Bob Bennett Lecture on Western Intellectual History and Black Presence in the Bible and Discussion of “Slave Religion the Invisible Institution in the Antebellum South” (video)

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Bob Bennett presentation, continued. Discussion following Bennet's book review, new president's remarks, closing of 1980 session


Robert Bennett

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Society for the Study of Black Religion Collection

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Robert Bennett gives a presentation on Western intellectual history and the Black presence in the Bible. Bennett claims racism as a part of Western methodological study of the bible and Western intellectual history. He discusses the number of questions that can be raised from the bible. He also discusses the discoveries from his travel to the Nile and Jordan valley. Historical references to the Nile valley, and to the people and culture (Kushite, Egyptians, Ethiopians, Nubians and Hebrews) are made in relation to the African presence in the bible. At the end of the lecture Robert Bennett takes questions from the audience. Afterward is a brief critical review of the book “Slave Religion: the Invisible Institution in the Antebellum South” by an unidentified man. The book review is followed by review and questions from audience members such as James Cone.

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00:00:06 Robert Bennett talks about his amazement at the lack of understanding among Black students of how Blacks arrived at double consciousness.

00:00:53 Talks about the importance of Western intellectual history and its effect on reading scripture. Scripture as subject speaks to us but scholars are trained methodologically to look at it as object something to put under a microscope.

00:02:20 Talks about racism as an element of Western intellectual history. Calls it methodological approach. Says most of the texts that are used and most of the concepts used to look at scripture are racist.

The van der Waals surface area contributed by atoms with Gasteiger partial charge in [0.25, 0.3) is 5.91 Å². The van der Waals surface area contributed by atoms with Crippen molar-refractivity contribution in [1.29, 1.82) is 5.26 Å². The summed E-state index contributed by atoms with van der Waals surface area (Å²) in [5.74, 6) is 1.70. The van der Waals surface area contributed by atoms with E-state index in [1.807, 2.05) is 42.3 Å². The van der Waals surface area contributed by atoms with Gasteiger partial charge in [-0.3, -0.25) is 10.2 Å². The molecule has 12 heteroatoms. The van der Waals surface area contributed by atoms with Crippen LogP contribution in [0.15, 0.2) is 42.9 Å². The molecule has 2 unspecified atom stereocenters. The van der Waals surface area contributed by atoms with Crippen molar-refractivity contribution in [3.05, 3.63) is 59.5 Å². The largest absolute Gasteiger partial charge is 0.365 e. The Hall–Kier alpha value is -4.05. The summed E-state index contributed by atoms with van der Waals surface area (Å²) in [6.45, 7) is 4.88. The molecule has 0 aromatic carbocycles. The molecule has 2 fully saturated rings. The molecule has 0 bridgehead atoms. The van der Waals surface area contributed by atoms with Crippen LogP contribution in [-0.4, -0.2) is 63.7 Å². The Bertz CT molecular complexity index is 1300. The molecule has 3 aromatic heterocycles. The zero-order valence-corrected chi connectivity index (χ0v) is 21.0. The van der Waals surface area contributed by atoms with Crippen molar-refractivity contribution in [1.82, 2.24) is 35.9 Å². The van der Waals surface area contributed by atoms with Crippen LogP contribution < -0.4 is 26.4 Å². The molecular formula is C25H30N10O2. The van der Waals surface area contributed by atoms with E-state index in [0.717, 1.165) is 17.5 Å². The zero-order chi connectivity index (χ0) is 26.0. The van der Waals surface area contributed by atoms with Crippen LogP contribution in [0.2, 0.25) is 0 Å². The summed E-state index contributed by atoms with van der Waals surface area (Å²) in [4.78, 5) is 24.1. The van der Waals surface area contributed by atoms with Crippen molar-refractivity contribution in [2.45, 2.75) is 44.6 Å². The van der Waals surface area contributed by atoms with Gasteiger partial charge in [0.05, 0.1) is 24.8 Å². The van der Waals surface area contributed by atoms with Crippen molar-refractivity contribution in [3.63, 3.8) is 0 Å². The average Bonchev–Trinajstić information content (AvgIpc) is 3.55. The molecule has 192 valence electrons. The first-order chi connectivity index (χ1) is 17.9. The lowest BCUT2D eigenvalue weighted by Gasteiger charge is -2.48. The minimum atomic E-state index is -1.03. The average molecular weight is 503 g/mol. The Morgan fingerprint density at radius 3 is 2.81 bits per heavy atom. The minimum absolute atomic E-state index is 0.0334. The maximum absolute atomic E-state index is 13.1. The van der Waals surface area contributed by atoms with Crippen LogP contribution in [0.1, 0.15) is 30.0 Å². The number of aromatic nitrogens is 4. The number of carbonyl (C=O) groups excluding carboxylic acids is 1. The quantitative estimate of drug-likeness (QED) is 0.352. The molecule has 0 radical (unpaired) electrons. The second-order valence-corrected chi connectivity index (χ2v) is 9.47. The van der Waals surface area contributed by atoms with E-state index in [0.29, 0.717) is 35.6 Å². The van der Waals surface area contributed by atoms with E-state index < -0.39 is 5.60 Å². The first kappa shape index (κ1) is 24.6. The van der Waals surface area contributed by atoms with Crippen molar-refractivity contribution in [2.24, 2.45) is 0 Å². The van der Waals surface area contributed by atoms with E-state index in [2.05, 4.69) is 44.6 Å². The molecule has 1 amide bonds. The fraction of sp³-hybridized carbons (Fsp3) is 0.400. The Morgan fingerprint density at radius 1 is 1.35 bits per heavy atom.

00:02:48 Racist methodology was a response to the trauma of the Western mind to the realities of the background of scripture was centered in the African phenomenon of the Nile valley and the rediscovery of Egypt through invasions and discovery of Rosetta stone to unlock the secrets of the Nile civilizations. Trauma of intellectual origins of West being in Africa.

00:09:18 Talks about the historical considerations of the Bible and the number of questions that can be asked about the Bible from a historical point of view like where and who are the Black people in the bible and what does the bible say to Black people.

00:14:02 Talks about looking at particularly at group referred to in the bible as Ethiopians. Also talks about how Blacks in the bible are referred to by a variety of names.

00:15:35 Talks about the northern Nile valley people the Egyptians had a term for themselves and a term for those to the south of them (Nubians), and how Hebrews termed these people as Kushite and also Ham.

00:17:21 Talks about how Ham was used in the bible not only to describe people in the southern Nile valley but all people of the Nile valley. Biblical poets view Israel and Ham as the same.

00:19:21 Talks about focus of his research the 25th Nubian dynasty and how they did not disassociate themselves from the Egyptians to the North. Both had common heritage.

00:35:13 Talks about biblical history Africa, Egypt the Nile valley Sudan is a place of refuge and sanctuary. It is also a place where Israel received much of its intellectual sustenance.

00:40:10 Talks about the theological impact of the people of the Nile valley on the Hebrew people.

00:50:58 Questions from the audience.

01:23:03 Unidentified man talks about the book “Slave Religion: the Invisible Institution in the Antebellum South” and how Black religion has largely been ignored.

01:37:48 Reviews and questions.

01:49:56 Video ends.


The Atlanta University Center Robert W. Woodruff Library acknowledges the generous support of the National Endowment for Humanities - Humanities Collections and Reference Resources Implementation Project Grant in supporting the processing and digitization of a number of its major archival collections as part of the project: Spreading the Word: Expanding Access to African American Religious Archival Collections at the Atlanta University Center Robert W. Woodruff Library.


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